The answer lies with the decreased risk tolerance of U.S. commanders. During the 1950s and 1960s, for example, crews were told to complete their missions even at the risk of their lives. Landing a crippled airplane in a hostile country, as with the case of the EP-3 at Hainan, was tantamount to a voluntary act of treason. During the 1970s and 1980s, reconnaissance aircraft aborted a mission only when overtly threatened by interceptor gunfire or hostile radar lock on. In interviews of recent reconnaissance unit commanders for historical research on aerial intelligence operations since 2000, however, they were unanimous in saying that no mission of any type — in war or peace requires risking the loss of an airplane and its crew. Reconnaissance commanders now direct crews to terminate missions for “unsafe and unprofessional” actions by interceptors. These might include high-speed passes at distances of 50–100 feet from the RC-135 or aggressive turns in front of the airplane, actions “old hands” consider tame when recalling fighters 10 feet from the RC-135’s wingtip or supersonic passes immediately above the RC-135 (“thumping”) expressly intended to make it lose control.

However noble this decreased risk tolerance might be, it ultimately reflects the needless risk of an airplane and crew to accomplish a mission that — on paper — is of sufficient importance to justify the flight but — in reality — is not important enough to risk an airplane or crew. If so, then why fly it at all, and, more importantly, why bother to fund the replacement of an airplane to fly a mission for which commanders aren’t willing to risk losing an airplane? Ultimately, this questionable lower risk tolerance adversely and negatively affects survivability assessments of the RC-135, arbitrarily skewing any replacement decision away from a manned big-wing airplane essential to peacetime peripheral reconnaissance and instead favoring a wartime unmanned networked solution with no demonstrated applicability to the peacetime mission.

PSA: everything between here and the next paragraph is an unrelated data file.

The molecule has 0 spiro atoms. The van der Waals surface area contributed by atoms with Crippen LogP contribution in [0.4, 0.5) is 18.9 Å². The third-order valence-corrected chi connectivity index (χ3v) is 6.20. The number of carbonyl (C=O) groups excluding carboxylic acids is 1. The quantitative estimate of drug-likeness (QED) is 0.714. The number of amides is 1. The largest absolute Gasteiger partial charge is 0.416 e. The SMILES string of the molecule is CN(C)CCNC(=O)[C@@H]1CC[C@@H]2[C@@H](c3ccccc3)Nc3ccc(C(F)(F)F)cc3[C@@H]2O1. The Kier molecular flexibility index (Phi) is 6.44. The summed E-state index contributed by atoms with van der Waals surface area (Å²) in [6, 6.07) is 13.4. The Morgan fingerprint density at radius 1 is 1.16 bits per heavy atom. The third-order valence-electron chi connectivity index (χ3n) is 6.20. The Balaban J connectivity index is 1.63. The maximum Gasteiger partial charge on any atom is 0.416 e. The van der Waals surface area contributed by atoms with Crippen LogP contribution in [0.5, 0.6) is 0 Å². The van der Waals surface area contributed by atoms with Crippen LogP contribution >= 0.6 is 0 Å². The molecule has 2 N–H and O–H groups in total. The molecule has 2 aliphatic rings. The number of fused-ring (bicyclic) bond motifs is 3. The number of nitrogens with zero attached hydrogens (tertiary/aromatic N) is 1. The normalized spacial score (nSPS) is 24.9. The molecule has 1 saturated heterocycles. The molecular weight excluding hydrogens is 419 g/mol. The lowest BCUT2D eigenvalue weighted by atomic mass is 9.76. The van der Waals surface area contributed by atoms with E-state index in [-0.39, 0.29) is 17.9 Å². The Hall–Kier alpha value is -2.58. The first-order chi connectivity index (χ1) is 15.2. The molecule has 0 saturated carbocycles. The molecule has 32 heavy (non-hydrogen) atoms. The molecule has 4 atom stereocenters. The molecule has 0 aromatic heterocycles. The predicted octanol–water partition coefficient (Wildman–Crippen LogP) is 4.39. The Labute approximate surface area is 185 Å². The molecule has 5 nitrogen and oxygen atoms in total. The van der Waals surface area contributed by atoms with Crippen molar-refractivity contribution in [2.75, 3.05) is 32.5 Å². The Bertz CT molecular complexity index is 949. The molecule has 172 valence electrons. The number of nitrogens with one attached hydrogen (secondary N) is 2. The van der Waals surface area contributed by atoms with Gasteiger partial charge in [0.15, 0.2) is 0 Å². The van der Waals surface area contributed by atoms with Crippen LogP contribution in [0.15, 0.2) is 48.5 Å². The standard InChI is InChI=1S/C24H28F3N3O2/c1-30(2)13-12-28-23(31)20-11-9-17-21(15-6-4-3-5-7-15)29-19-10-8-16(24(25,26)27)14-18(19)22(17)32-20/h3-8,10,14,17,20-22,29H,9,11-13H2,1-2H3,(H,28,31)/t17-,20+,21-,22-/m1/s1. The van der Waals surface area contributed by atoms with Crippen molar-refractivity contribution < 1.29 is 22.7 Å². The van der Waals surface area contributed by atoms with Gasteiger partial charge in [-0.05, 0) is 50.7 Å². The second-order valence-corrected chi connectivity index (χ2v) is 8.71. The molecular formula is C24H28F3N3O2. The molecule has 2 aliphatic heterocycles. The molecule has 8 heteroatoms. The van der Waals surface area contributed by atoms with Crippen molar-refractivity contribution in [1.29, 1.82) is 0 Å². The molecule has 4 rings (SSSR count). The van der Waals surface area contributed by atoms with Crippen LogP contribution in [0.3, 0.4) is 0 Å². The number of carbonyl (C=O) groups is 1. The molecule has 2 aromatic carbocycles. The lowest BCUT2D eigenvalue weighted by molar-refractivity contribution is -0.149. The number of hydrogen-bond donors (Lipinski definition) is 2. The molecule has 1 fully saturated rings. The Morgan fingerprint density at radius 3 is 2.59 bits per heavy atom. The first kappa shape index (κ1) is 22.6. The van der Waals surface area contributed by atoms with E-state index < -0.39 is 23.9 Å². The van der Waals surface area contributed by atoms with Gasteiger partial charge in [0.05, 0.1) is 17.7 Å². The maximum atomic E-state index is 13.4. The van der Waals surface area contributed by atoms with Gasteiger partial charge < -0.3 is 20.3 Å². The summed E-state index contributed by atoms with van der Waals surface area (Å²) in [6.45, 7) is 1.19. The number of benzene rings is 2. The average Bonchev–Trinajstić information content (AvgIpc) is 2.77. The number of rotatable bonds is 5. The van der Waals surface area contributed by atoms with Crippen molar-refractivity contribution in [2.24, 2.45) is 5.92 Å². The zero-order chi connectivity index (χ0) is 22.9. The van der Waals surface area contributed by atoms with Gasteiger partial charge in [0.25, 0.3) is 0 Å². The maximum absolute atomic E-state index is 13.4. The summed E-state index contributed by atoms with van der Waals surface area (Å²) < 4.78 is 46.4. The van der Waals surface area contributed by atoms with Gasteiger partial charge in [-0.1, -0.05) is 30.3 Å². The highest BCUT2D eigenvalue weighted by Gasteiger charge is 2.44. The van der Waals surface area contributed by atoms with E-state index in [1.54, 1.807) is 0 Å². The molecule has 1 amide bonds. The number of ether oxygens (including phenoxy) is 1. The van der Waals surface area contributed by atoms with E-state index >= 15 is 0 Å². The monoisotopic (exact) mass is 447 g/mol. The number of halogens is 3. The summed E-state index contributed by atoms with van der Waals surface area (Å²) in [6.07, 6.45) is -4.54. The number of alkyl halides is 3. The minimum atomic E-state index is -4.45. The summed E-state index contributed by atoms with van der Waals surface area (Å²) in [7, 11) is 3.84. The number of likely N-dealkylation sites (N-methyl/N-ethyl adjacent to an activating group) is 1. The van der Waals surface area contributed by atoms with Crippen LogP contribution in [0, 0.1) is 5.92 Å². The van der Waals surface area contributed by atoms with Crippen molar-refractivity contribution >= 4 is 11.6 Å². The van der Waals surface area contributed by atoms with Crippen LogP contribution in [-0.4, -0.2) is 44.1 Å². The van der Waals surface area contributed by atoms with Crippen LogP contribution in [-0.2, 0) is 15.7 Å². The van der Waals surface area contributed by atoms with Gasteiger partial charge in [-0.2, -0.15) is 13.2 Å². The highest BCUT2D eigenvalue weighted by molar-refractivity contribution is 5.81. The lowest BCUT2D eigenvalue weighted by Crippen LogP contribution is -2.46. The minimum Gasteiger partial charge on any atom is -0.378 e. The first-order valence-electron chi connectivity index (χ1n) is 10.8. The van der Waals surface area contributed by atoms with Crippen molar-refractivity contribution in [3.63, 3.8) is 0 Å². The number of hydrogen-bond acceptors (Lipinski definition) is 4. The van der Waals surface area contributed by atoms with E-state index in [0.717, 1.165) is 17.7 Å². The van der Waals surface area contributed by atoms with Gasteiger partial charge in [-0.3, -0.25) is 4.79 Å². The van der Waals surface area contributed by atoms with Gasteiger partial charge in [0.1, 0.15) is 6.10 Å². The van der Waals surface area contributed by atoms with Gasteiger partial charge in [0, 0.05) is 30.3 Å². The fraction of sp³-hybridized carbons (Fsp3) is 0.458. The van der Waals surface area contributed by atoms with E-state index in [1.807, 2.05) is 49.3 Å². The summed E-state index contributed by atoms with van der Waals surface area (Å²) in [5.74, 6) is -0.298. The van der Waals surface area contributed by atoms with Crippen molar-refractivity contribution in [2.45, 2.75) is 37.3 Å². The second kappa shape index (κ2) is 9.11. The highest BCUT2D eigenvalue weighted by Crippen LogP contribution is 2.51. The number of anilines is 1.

The Replacement Debate, In Brief

The proposed plan to develop a blanket replacement for the entire RC-135 fleet is similar to the Air Force’s position on JSTARS, which ditches the big-wing manned aircraft for a networked, unmanned solution. Unfortunately, this ignores the RC-135’s current and future peacetime reconnaissance missions. RC-135V/W Rivet Joint signals intelligence missions still provide timely intelligence on potential and active “hot spots” such as North Korea and Venezuela, collect evolving electronic orders-of-battle of adversary defenses, function in a counternarcotic role, and serve as signaling platforms to let potential adversaries know, “We’re watching you.” RC-135U Combat Sent missions still collect fine-grain electronic intelligence to determine improvements to hostile weapon systems and to develop electronic countermeasures, notably Sapphire Sent missions in the South China Sea. RC-135S Cobra Ball missions continue to monitor foreign compliance with international arms agreements and gather technical data on the development of ballistic missile capability of countries ranging from Russia to North Korea.

The Air Force must instead divide the RC-135 recapitalization into wartime and peacetime requirements and choose at least one new manned big-wing aircraft, just as it has in seeking a replacement for the Open Skies Treaty OC-135s and approving a replacement for the Constant Phoenix “nuke sniffer” WC-135s. But what should this peacetime airplane look like?